I would be negligent in my duties if I didn’t point out that this was the album without guitarist Joe Perry and rhythm guitarist Brad Whitford would leave during the recording. In fact, he only plays on “Lightning Strikes.” I must say that from the solos, I thought that Jimmy Crespo is a good guitarist in his own right. At least enough where I never found myself saying “Come back Joe, all is forgiven.”

Track Listing:

1. Jailbait

2. Lightning Strikes

3. Bitches Brew

4. Bolivian Ragamuffin

5. Cry Me a River

6. Prelude to Joanie

7. Joanie’s Butterfly

8. Rock in a Hard Place

9. Jig is Up

10. Push Comes to Shove

Aerosmith line up for Rock in a Hard Place

Aerosmith line up for Rock in a Hard Place

Steve Tyler- vocals

Jimmy Crespo- guitar, backing vocals

Rick Dufay- guitar

Tom Hamilton- bass

Joey Krammer- drums

For a band in the wilderness, it could be said that Aerosmith were calling out to be found. Unfortunately, I didn’t hear them at the time. If I had heard this album back then, I would have most certainly listened to it. But as they say, better late than never.

Next post: Black Sabbath- Live Evil

To buy Rock and Roll Children, go to http://www.strategicpublishingroup.com/title/RockAndRollChildren.html

Also available on Amazon, Barnes & Noble and Amazon and on sale at Foyles Book Shop in London

 

 

Great Rock Albums of 1980: REO Speedwagon- A Decade of Rock And Roll

Posted in 1980s, Music, Rock, Uncategorized with tags , , , , , , , , , on October 4, 2013 by 80smetalman

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Aerosmith weren’t the only one to put out a great compilation album of all of their best stuff in 1980, REO Speedwagon did likewise with “A Decade in Rock and Roll, 1970-1980.” Unlike Aerosmith however, REO Speedwagon weren’t being written off as finished. If anything, they were very much in their ascendency to rock and roll glory. What this album does is to celebrate ten great years of thrilling listeners to some brilliant rock albums.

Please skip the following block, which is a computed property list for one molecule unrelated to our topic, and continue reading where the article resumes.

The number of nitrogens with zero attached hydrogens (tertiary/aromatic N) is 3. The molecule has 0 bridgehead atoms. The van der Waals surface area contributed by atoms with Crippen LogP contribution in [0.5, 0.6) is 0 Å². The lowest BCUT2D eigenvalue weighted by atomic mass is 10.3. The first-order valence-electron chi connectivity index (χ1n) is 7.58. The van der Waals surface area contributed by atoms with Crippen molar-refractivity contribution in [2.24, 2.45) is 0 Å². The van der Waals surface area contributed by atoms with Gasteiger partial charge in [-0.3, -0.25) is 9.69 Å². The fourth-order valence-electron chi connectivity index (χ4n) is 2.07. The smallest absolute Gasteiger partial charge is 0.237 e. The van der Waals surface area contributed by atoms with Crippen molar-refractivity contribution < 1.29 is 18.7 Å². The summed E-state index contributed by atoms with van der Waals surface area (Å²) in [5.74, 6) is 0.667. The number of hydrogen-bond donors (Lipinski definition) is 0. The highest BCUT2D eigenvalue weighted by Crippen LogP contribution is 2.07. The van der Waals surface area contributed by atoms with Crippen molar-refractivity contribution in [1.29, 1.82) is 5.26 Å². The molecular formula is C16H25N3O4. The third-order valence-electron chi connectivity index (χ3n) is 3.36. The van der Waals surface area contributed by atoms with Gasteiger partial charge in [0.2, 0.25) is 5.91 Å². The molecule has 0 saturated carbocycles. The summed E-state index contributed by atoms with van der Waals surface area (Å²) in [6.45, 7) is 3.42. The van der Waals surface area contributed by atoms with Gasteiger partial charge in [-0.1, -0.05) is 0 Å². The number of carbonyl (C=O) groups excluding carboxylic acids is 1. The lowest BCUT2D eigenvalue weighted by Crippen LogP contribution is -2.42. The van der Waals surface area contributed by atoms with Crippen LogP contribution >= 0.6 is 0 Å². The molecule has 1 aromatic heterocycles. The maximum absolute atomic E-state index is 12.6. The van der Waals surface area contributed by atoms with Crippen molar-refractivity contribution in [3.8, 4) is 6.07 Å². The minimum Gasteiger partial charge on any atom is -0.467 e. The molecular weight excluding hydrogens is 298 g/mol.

As with many artists back then, I was also late jumping on the train in regards to REO Speedwagon. I didn’t even hear of them until I was in the service for six months and saw one of their songs on a bar juke box. The name amused me straight away and for some reason that name kept appearing before me like some sort of beckon. As a result, I bought the “Nine Lives” album and I was hooked. I played that album to death and when someone suggested this album, I took up the suggestion and I don’t regret it. I got to hear what I had been missing all these years. Some of their early songs like “Golden Country,” “Keep Pushin” and “Son of a Poor Man” were great insights into what this band was made of. Even the material with Mike Murphy as lead singer doesn’t disappoint. I thought putting the live versions of “157 Riverside Avenue” and “Riding the Storm Out” was a genius idea as those songs totally rock me. And of course there’s the two big songs from “You Can Tune a Piano But You Can’t Tuna Fish:” “Roll With the Changes” and “Time For Me To Fly” although Kevin Cronin probably doesn’t want me to mention the latter because according to what he said on “Family Guy,” all the royalties go to his bitch ex-wife. It doesn’t stop me from playing it though.

Kevin Cronin on Family Guy

Kevin Cronin on Family Guy

Track Listing:

1. Sophisticated Lady

2. Music Man

3. Golden Country

4. Son of a Poor Man

5. Lost in a Dream

6. Reeling